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Title: Cigarette smoking and renal cell carcinoma risk among black and white Americans: effect modification by hypertension and obesity.
Authors: Cote ML,  Colt JS,  Schwartz KL,  Wacholder S,  Ruterbusch JJ,  Davis F,  Purdue M,  Graubard BI,  Chow WH
Journal: Cancer Epidemiol Biomarkers Prev
Date: 2012 May
Branches: BB, OEEB
PubMed ID: 22426145
PMC ID: PMC3348421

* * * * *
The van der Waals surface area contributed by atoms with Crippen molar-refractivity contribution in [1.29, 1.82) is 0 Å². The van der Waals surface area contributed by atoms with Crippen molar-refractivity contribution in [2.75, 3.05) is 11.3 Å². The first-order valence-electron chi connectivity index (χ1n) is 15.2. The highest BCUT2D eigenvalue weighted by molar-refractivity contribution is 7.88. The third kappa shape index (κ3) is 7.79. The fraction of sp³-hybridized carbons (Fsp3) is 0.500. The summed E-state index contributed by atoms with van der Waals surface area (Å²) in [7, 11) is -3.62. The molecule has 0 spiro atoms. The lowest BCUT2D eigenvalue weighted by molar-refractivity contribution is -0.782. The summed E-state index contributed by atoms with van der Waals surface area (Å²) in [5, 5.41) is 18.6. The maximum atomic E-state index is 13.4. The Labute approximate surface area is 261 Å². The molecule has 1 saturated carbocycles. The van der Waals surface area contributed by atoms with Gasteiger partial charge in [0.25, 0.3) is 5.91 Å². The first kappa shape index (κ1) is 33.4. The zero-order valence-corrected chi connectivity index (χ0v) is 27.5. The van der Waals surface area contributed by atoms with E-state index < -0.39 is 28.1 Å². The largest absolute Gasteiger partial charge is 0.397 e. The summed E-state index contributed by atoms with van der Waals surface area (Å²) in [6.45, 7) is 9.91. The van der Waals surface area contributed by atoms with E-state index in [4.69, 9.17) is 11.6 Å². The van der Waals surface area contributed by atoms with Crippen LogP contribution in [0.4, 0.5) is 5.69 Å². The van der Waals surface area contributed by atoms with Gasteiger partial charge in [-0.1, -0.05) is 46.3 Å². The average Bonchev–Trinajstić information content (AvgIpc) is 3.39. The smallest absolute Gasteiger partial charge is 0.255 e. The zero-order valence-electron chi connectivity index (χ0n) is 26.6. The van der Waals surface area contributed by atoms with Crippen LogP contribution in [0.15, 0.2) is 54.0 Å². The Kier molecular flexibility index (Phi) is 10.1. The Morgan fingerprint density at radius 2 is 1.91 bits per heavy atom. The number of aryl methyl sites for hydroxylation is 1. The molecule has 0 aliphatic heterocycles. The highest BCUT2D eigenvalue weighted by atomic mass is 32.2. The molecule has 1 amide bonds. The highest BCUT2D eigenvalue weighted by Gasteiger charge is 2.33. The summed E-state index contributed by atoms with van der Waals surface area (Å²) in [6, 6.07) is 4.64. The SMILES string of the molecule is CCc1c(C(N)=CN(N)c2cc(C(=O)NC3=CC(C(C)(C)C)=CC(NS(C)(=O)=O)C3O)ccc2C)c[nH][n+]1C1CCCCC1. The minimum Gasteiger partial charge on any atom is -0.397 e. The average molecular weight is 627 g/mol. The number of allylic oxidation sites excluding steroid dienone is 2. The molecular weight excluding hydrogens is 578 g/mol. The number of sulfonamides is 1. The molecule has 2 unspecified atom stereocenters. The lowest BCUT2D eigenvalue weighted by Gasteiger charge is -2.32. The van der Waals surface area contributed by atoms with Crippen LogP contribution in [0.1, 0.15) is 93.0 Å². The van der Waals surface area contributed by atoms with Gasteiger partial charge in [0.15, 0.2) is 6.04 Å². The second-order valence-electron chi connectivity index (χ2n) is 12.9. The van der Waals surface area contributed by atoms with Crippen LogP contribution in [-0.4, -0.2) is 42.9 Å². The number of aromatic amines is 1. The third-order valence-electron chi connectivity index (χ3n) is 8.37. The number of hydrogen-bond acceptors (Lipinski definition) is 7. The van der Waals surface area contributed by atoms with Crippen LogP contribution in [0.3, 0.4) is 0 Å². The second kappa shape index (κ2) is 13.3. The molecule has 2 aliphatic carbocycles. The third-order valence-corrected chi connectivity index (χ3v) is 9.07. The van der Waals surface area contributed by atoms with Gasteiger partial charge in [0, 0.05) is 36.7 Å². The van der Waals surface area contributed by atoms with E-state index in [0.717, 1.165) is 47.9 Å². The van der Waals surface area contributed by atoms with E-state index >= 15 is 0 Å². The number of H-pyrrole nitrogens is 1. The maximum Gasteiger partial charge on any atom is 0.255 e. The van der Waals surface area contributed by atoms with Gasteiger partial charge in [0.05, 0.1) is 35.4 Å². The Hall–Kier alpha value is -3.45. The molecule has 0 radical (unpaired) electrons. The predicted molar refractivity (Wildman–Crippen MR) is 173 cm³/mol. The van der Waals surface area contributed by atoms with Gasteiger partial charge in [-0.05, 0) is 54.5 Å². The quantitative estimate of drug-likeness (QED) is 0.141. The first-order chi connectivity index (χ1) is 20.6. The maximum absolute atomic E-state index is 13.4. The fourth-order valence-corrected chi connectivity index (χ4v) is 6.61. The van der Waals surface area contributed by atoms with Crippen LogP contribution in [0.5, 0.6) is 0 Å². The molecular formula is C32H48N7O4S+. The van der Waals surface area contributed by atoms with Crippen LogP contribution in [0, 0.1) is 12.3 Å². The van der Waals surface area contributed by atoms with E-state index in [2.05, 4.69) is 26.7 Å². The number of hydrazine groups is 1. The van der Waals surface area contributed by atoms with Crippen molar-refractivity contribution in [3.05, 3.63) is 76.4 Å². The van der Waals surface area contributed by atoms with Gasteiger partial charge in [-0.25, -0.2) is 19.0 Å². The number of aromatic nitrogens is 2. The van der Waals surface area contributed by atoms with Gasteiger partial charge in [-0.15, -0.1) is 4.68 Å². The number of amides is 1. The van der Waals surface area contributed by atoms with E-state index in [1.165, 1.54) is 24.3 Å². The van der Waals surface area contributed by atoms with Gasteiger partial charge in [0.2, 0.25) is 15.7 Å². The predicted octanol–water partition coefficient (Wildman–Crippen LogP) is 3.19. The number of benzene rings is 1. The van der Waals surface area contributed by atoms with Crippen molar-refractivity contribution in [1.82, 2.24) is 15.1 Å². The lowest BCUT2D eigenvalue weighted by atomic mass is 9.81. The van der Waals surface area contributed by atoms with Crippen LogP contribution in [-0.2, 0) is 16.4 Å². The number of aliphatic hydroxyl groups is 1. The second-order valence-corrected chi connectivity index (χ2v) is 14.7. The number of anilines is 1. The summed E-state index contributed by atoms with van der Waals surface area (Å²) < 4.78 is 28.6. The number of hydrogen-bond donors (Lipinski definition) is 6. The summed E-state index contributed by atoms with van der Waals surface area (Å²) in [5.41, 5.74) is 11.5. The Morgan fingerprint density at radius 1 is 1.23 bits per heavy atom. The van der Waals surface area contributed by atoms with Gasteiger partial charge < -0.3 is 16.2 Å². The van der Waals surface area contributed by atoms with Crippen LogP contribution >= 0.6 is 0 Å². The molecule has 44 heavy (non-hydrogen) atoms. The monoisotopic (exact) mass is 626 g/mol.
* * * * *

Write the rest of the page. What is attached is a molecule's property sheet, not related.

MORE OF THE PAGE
Abstract: BACKGROUND: Incidence of kidney cancer has been increasing over the past three decades, with more rapid increases and higher incidence rates among blacks than whites in the United States. An association between cigarette smoking and renal cell carcinoma (RCC), the most common form of kidney cancer, has been reported for whites, but the association in blacks is less clear. METHODS: The association between smoking and RCC was examined in 1,217 incident cases and 1,235 population controls frequency-matched on age, race, gender, and study site in the Kidney Cancer Study in Detroit, MI, and Chicago, IL. RESULTS: In white individuals, increasing duration and number of pack-years of both were associated with increased risk of RCCs after adjusting for age, gender, education, study site, body mass index (BMI) and history of hypertension (P(trend) = 0.0002 and P(trend) = 0.002, respectively). Among black individuals, RCC risk increased with duration of smoking (P(trend) = 0.02) but not other measures. Compared with current smokers, RCC risk decreased with increasing years of smoking cessation among both whites and blacks (P(trend) = 0.01 and 0.02, respectively). When examining risk according to hypertension history, associations between smoking and RCC risk were observed only among individuals who reported never having been diagnosed with hypertension. Similarly, cigarette smoking was associated with increased risk of RCCs among nonobese individuals but not among those with BMI ≥ 30 kg/m(2). CONCLUSION: Our observation that smoking is associated with RCC only in nonobese individuals and those with no history of hypertension are novel findings. IMPACT: The complex relationships between RCCs, smoking, hypertension, and obesity require additional confirmation.